"The much deeper danger is spotlighted by Jessica Tuchman Mathews, in a superb essay in the New York Review Of Books. Mathews points out that we think of defense budgets in an overall erroneous way, tying it to GDP. But the defense budget should be related to the threats the country faces."

Amen!   The key and most salient point being that as time goes on, defense spending as a percent of a growing economy should decline. I.e. as GDP increases by 30 percent the defense budget should not also increase by that amount unless there are very serious, imminent threats. But this isn't what we are seeing, including with this nonsensical budget now on the verge of passing.  

So let's examine Ms. Mathews' piece, 'America's Indefensible Defense Budget' in more detail.   As she writes in respect to the misplaced reference of defense spending as a percentage of GDP:
"If you have read anything about defense spending in recent years, it was probably expressed as a percentage of GDP. At roughly 3–4 percent (it was more than 40 percent in 1944, 15 percent during the Korean War, and over 10 percent in the early 1960s), it seems eminently affordable.
But this almost universally used measure is close to meaningless, except to make rough international comparisons. It makes no sense to expect that external threats will expand in parallel with a country’s economic growth. A country whose economy has grown by, for example, 30 percent has no reason to spend 30 percent more on its military. To the contrary, unless threats worsen, you would expect that, over time, defense spending as a percentage of a growing economy should decline."
She goes on to note:
"Instead, the valid measure of affordability is defense spending’s share of the federal discretionary budget: that is, of all federal spending other than the mandatory allotments to entitlements and interest on the national debt. Discretionary spending is everything else the government does: not just for the military but for the federal judiciary and law enforcement; support infrastructure, education, and agriculture; invest in science and technology; protect the environment, wilderness, and National Parks; manage relations with the rest of the world and with international organizations overseeing everything from trade to arms control; fund the National Weather Service; police the border; explore space; develop energy resources; ensure the safety and soundness of food, drugs, communications, airline travel, consumer products, banks, the stock exchanges, and on and on."
That's a LOT, and the pie chart below -  from 2013 - shows the military's chunk of discretionary spending then, which has since ballooned:
Ms. Mathews adds:

"The budget embodies the country’s core political choices: how much government its citizens want, what their priorities for it are, and how large a debt they choose to shoulder and to pass on. Defense spending now accounts for almost 60 percent of the budget: everything else is accommodated in the remaining two fifths".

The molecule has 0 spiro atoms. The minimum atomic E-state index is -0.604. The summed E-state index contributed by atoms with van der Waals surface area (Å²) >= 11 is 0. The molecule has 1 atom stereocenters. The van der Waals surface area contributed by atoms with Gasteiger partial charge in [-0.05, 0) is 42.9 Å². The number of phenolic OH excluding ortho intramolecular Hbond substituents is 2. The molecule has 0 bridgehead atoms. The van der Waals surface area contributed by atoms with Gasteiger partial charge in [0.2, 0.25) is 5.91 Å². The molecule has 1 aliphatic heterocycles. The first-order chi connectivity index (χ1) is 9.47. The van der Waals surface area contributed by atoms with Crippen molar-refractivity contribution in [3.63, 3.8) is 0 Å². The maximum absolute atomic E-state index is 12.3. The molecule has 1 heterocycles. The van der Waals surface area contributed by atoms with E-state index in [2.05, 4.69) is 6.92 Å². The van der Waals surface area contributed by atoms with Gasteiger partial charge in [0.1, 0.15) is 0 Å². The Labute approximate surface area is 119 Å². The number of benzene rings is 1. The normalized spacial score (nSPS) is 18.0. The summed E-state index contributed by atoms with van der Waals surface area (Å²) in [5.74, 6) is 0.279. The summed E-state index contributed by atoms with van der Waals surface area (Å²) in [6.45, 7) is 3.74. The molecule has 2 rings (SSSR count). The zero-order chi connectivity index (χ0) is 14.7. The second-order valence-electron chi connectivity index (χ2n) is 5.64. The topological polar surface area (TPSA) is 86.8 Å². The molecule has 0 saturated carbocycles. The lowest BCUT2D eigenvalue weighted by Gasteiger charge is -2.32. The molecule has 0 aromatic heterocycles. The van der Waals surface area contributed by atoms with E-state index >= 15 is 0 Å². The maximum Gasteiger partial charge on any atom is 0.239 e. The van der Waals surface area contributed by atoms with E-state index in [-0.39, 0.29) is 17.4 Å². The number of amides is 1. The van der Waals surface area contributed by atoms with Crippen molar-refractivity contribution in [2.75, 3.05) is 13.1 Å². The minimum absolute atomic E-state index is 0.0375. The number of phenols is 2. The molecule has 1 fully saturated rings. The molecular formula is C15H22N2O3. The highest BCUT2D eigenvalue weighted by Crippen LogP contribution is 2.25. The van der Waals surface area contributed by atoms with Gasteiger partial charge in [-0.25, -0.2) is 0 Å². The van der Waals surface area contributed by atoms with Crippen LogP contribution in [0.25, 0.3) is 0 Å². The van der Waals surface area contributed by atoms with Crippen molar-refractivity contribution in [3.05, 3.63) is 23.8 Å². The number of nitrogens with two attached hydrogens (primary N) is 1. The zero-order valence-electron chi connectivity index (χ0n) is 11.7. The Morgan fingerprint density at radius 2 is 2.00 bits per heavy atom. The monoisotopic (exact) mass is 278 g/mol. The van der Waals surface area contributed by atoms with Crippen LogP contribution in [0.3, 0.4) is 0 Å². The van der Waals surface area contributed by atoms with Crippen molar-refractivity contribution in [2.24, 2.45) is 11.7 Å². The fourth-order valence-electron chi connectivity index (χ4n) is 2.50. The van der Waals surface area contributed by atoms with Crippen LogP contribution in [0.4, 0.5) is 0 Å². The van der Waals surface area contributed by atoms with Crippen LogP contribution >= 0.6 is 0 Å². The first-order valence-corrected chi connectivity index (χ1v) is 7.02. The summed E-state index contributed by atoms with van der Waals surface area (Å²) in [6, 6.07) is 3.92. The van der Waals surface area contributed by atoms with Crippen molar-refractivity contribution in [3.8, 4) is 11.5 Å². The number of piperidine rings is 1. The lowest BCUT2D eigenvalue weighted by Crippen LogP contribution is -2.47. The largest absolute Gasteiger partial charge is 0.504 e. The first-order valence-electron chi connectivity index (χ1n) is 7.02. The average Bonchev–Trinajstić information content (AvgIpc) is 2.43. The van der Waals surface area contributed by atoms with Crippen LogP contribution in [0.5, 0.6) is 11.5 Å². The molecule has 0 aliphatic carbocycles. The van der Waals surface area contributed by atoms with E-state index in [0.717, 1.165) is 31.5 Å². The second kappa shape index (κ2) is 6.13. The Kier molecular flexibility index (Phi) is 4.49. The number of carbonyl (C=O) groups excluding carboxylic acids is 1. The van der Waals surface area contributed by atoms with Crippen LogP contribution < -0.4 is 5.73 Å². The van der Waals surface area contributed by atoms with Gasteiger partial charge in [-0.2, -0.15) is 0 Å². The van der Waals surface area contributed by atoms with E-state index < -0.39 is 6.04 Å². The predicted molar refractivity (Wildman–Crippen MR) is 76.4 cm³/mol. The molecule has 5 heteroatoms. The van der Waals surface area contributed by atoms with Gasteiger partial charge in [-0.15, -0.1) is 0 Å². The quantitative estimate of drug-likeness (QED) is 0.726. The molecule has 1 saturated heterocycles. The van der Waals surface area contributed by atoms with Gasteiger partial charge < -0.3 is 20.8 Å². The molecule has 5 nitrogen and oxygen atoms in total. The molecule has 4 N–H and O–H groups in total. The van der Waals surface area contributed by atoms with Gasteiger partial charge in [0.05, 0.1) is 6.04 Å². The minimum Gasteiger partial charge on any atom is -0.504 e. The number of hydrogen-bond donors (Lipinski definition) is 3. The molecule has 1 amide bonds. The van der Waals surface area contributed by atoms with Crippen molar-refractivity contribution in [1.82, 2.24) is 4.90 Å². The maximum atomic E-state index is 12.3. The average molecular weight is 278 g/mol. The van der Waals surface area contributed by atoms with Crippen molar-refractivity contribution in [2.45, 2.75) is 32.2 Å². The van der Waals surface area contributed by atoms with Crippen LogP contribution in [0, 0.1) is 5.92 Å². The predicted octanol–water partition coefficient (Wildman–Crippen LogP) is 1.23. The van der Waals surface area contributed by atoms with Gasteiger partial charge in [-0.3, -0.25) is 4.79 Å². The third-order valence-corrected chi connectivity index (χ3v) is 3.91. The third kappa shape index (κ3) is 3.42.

That is, $3 out of every $5 for the military, and $2 of every $5 for everything else, which as Zakaria observed is more than the ten next nations combined.  Can anyone say "fiscal insanity" without registering objections as a paper patriot?  That is, a poltroon who wears the red, white and blue when it suits, but lacks any capacity for critical thought.   The most appalling aspect as both Zakaria and Mathews point out, is the abominable waste of money - leaving out for now how many audits the Pentagon has failed.   Let's let Ms. Tuchman Mathews tell us about the case of tanks and  aircraft carriers and money thereby wasted (ibid.):

"Tanks are a classic case. For years, the army has tried to convince Congress to stop buying new ones. They are expensive to build, maintain, exercise, and train troops to use. The army already has more than six thousand of them—far more than it needs for any conceivable future combat. More controversially, the navy remains wedded to new aircraft carriers, but at $13 billion each they are arguably more an outdated symbol of twentieth-century power than an effective weapon system for a future in which they will be increasingly vulnerable to attack by high-speed, maneuverable missiles that can be bought for a minuscule fraction of what a carrier costs."

 What's the reason for this inexcusable waste?  Well, pork barrel spending in red (and blue districts)  to protect defense contracting jobs.  Mathews again on these congress critters:

"They prefer to protect spending and jobs in their districts. The result is funding for weapons systems the armed forces don’t want, bases and facilities they would like to close, and bloated, inefficient back office—that is, noncombat—operations."